The plan hinged on decimating the South Vietnamese armed forces. Attacks on US forces were part of it, but only in remote regions, with the intention of pinning them down and preventing them from coming to the rescue of their embattled indigenous allies. Le Duan had long believed that striking forcefully at the South Vietnamese armed forces, while keeping their US counterparts bogged down elsewhere, represented the best way to exploit the vulnerability of the former while neutralising the superior strength of the latter. A siege of the US garrison at Khe Sanh, situated just south of the demilitarised zone, close to the Laotian border, was an integral part of the plan.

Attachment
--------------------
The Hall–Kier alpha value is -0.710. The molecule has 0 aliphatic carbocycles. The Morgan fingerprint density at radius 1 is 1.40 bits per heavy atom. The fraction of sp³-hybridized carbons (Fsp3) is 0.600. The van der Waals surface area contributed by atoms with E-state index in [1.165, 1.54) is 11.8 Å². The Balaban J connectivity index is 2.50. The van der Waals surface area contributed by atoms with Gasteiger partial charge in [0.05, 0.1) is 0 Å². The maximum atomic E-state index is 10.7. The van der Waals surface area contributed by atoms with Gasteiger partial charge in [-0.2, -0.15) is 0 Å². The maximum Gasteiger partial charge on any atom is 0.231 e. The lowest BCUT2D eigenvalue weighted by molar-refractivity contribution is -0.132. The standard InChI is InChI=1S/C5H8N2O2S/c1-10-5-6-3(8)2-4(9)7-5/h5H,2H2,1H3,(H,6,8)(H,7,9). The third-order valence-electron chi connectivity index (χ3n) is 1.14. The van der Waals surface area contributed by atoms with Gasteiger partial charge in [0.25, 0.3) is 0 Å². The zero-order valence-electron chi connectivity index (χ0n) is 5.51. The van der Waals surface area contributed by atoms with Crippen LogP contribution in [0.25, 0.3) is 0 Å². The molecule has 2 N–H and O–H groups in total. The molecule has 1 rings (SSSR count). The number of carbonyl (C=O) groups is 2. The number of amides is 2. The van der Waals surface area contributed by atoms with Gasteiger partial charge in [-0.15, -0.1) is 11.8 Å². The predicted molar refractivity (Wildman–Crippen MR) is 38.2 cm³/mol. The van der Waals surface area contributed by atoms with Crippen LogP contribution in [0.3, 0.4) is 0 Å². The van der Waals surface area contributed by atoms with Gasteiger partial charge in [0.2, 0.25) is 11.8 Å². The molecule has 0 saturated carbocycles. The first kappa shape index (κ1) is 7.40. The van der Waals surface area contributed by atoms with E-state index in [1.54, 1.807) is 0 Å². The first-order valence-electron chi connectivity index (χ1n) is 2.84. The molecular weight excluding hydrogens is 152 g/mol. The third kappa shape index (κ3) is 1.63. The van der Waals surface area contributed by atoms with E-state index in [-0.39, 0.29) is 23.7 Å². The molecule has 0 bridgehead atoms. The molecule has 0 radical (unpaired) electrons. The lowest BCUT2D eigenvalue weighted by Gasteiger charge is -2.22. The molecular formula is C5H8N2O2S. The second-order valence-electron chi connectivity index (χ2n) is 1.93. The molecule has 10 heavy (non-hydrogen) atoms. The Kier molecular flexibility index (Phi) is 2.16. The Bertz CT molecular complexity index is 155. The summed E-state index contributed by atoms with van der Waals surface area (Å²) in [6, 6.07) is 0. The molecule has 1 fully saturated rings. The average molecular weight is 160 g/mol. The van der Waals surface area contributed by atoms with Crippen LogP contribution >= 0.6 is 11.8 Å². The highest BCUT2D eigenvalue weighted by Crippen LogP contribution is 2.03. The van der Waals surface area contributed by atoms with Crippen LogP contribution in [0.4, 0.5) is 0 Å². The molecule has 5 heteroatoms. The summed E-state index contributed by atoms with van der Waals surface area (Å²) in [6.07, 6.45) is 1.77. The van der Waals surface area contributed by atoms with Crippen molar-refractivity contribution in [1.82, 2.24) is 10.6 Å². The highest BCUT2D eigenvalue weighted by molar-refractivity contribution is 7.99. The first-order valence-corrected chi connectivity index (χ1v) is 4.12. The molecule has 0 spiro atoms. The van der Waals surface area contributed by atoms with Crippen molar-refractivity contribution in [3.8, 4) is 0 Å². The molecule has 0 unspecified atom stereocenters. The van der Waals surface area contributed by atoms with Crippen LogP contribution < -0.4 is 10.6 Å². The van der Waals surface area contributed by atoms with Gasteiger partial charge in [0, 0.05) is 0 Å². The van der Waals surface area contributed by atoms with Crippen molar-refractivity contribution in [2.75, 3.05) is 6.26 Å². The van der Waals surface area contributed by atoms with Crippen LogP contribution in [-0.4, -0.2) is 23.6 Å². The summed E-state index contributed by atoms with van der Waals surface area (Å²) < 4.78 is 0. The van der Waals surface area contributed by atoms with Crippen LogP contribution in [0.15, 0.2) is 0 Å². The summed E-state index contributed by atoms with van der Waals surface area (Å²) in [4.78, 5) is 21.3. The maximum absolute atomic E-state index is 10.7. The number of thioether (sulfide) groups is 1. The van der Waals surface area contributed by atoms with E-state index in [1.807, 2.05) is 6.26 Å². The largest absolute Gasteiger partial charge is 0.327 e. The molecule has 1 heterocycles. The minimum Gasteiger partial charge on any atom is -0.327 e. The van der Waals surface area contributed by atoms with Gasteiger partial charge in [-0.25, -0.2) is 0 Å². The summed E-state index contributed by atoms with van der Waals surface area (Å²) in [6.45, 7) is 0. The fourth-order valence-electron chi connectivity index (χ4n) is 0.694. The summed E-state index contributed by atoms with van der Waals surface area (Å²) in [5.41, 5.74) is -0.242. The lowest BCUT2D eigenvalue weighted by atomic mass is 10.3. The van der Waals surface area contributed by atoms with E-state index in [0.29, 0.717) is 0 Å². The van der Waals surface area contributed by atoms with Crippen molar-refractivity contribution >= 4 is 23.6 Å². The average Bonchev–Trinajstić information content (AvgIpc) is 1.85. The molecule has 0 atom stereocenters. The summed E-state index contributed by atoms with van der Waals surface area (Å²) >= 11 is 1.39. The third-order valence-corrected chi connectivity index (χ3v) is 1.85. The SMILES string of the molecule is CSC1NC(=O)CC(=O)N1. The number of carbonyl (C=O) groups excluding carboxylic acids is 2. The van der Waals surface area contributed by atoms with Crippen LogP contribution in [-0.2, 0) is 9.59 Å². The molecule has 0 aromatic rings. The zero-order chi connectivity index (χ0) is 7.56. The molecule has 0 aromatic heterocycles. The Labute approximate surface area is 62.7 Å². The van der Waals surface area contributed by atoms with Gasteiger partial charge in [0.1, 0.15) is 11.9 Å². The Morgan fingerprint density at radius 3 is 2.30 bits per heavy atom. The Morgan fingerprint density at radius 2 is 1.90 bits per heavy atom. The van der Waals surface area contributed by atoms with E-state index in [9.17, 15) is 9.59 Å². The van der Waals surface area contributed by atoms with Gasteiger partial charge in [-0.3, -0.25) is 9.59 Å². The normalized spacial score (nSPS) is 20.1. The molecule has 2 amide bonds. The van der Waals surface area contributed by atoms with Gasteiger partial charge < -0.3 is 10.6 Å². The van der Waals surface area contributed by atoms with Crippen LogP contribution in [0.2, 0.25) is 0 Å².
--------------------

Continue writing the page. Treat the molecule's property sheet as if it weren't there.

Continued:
In October 1967 Hanoi agreed to launch the attack on lunar New Year’s Day, 30 January 1968, with the aim of taking the enemy by surprise. That day – Tet – is Vietnam’s most celebrated holiday. Le Duan was convinced his armies would catch the enemy off-guard as the two sides had previously observed an informal truce during the holiday. The timing of the campaign would also allow communist forces to take advantage of the vulnerability of South Vietnamese units depleted by troops and officers taking leave to be with family. Le Duan had a keen sense of history. The Vietnamese emperor Quang Trung had taken advantage of the New Year celebrations in 1789 to defeat a Chinese army occupying Hanoi and secure Vietnam’s independence. He also happened to have a keen understanding of the US political calendar and its impact on the war. His offensive would take place at the beginning of a presidential election year. Through the campaign, he would effectively endeavour to sway domestic opinion in favour of the candidate who seemed to offer the least resistance to his goals. He would do this by demonstrating to the American people the might of his own forces, the futility of the military effort pursued by their leaders and the Vietnamese people’s desire to resolve their own issues themselves.